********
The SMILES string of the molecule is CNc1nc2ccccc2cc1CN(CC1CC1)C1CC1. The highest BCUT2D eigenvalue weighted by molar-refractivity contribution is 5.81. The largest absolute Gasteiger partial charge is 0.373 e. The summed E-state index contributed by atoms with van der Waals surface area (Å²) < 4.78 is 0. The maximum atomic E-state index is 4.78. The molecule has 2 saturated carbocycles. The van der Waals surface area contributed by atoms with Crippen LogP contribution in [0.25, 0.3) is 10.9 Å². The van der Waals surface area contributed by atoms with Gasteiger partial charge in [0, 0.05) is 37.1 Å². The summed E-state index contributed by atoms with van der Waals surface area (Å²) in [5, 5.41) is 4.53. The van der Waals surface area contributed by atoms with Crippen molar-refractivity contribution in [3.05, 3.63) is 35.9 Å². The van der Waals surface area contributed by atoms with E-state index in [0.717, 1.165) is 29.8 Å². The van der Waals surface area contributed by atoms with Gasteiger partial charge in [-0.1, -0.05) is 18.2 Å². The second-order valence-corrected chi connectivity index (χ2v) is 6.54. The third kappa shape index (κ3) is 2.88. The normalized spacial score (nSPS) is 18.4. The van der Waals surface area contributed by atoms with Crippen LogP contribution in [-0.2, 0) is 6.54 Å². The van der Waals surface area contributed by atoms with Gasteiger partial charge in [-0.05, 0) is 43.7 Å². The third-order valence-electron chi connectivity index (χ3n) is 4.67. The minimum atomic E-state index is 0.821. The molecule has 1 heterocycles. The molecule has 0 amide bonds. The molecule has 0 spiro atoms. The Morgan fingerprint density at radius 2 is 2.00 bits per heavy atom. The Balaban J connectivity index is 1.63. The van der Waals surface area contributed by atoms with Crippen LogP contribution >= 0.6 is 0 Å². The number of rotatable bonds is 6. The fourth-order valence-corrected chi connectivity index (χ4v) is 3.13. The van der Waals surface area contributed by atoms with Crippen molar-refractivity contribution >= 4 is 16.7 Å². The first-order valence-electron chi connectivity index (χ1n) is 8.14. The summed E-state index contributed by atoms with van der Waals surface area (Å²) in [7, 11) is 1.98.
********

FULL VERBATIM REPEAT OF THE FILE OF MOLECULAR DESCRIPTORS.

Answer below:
The SMILES string of the molecule is CNc1nc2ccccc2cc1CN(CC1CC1)C1CC1. The highest BCUT2D eigenvalue weighted by molar-refractivity contribution is 5.81. The largest absolute Gasteiger partial charge is 0.373 e. The summed E-state index contributed by atoms with van der Waals surface area (Å²) < 4.78 is 0. The maximum atomic E-state index is 4.78. The molecule has 2 saturated carbocycles. The van der Waals surface area contributed by atoms with Crippen LogP contribution in [0.25, 0.3) is 10.9 Å². The van der Waals surface area contributed by atoms with Gasteiger partial charge in [0, 0.05) is 37.1 Å². The summed E-state index contributed by atoms with van der Waals surface area (Å²) in [5, 5.41) is 4.53. The van der Waals surface area contributed by atoms with Crippen molar-refractivity contribution in [3.05, 3.63) is 35.9 Å². The van der Waals surface area contributed by atoms with E-state index in [0.717, 1.165) is 29.8 Å². The van der Waals surface area contributed by atoms with Gasteiger partial charge in [-0.1, -0.05) is 18.2 Å². The second-order valence-corrected chi connectivity index (χ2v) is 6.54. The third kappa shape index (κ3) is 2.88. The normalized spacial score (nSPS) is 18.4. The van der Waals surface area contributed by atoms with Crippen LogP contribution in [-0.2, 0) is 6.54 Å². The van der Waals surface area contributed by atoms with Gasteiger partial charge in [-0.05, 0) is 43.7 Å². The third-order valence-electron chi connectivity index (χ3n) is 4.67. The minimum atomic E-state index is 0.821. The molecule has 1 heterocycles. The molecule has 0 amide bonds. The molecule has 0 spiro atoms. The Morgan fingerprint density at radius 2 is 2.00 bits per heavy atom. The Balaban J connectivity index is 1.63. The van der Waals surface area contributed by atoms with Crippen LogP contribution >= 0.6 is 0 Å². The number of rotatable bonds is 6. The fourth-order valence-corrected chi connectivity index (χ4v) is 3.13. The van der Waals surface area contributed by atoms with Crippen molar-refractivity contribution >= 4 is 16.7 Å². The first-order valence-electron chi connectivity index (χ1n) is 8.14. The summed E-state index contributed by atoms with van der Waals surface area (Å²) in [7, 11) is 1.98.